"Founded around 1350, Ayutthaya became the second capital of Siam after Sukhothai. Throughout the centuries, the ideal location between China, India and the Malay Archipelago made Ayutthaya the trading capital of Asia and even the world. By 1700 Ayutthaya had become the largest city in the world with a total of 1 million inhabitants. Many international merchants set sail for Ayutthaya, from diverse regions as the Arab world, China, India, Japan, Portugal, the Netherlands and France. Merchants from Europe proclaimed Ayutthaya as the finest city they had ever seen. Dutch and French maps of the city show grandeur with gold-laden palaces, large ceremonies and a huge float of trading vessels from all over the world. All this came to a quick end when the Burmese invaded Ayutthaya in 1767 and almost completely burnt the city down to the ground.
Today, only a few remains might give a glimpse of the impressive city that Ayutthaya must have been. The city's remains are characterized by the prang (reliquary towers) and big monasteries. Most of the remains are temples and palaces, as those were the only buildings made of stone at that time. The great cultural value of Ayutthaya's ruins were officially recognized in 1991, when the Historic City became an UNESCO World Heritage Site." - Mostly taken from wikitravel
Wat Phra Si Sanphet
Wat Mahathat is located to the east of the grand palace. It is the royal temple and most scared in Ayutthaya during glorious time. Buddha relics were enshrined in the Mahathat Chedi(the principal pagoda).
This monestery was once the residence of the Supreme Patriarch. The royal chronicle says that it was built in the reign of King Boroma-Rachathirat I in 1374 and completed in the reign of King Ramesuan. The main prang where the relic of the Lord Buddha was kept and found is originally 50 metres high.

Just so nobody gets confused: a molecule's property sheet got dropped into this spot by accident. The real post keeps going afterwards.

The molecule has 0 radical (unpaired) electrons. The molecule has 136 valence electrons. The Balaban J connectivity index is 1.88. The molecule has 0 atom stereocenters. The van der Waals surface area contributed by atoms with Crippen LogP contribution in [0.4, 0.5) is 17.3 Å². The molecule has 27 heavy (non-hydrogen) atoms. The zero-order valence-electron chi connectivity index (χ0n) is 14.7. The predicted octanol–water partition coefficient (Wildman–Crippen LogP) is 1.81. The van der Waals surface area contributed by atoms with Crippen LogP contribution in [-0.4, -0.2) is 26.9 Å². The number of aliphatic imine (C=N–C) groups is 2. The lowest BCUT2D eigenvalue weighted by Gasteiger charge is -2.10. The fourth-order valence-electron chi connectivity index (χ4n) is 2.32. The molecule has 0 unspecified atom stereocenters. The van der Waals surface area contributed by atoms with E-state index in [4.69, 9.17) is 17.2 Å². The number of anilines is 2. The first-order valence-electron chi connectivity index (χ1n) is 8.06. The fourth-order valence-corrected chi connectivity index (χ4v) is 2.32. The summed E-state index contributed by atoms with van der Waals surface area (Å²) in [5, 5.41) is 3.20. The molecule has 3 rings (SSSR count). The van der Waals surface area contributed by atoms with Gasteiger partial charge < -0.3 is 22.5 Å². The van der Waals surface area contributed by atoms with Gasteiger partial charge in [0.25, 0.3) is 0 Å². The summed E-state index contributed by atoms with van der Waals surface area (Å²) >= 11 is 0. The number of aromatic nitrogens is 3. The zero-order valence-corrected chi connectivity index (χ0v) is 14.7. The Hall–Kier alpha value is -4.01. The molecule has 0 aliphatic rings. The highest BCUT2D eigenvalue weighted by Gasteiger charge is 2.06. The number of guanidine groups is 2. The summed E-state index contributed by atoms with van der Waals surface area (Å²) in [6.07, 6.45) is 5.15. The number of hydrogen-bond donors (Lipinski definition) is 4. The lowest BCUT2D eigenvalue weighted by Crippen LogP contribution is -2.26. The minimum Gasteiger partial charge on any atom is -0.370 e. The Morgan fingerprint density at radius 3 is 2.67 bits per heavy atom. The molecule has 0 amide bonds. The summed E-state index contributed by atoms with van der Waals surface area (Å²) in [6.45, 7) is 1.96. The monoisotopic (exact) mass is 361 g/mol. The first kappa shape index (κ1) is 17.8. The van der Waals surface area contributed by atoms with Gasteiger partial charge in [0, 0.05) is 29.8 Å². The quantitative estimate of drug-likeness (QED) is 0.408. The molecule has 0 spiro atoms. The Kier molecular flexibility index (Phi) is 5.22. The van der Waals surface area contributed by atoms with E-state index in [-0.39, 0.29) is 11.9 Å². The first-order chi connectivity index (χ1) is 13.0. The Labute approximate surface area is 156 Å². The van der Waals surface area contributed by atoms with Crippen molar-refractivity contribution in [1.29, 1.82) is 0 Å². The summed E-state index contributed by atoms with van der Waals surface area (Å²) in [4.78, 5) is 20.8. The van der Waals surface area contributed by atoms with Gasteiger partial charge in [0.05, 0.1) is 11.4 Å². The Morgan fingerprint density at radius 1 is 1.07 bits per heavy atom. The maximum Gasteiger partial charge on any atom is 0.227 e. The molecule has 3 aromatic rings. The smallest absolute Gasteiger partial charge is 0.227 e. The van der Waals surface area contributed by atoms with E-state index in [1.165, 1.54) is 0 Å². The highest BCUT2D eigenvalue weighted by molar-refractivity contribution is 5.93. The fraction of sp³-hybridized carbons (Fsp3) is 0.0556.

When King Songtham (1610-1628 A.D.) was in power the main prang (Khmer-style tower) collapsed. The restoration work on the prang was probably completed in the reign of King Prasatthong (1630-1655 A.D.) During the restoration the height of the prang was considerably increased.
Wat Mahathat was a royal monastery and served as the seat of the Sangaraja. the head of the Buddhist monks of the Kamavasi Sect, since the time of the Mahathera Thammakanlayan, who was a contemporary of King Borommarachthriat I, and who built the wat.
Wat Mahathat used to house an unusual Buddha image made of green stone in the form of Buddha seated on a throne. In the Rattanakosin Period King Rama III had the image moved to Wat Naphrameru.
At present only the base can be seen as the top was broken down in 1911 in the reign of King Rama VI.
A large temple that was quite thoroughly ransacked by the Burmese. Several Leaning Prangs of Ayutthaya are still feebly defying gravity though, and the rows of headless Buddhas are atmospheric.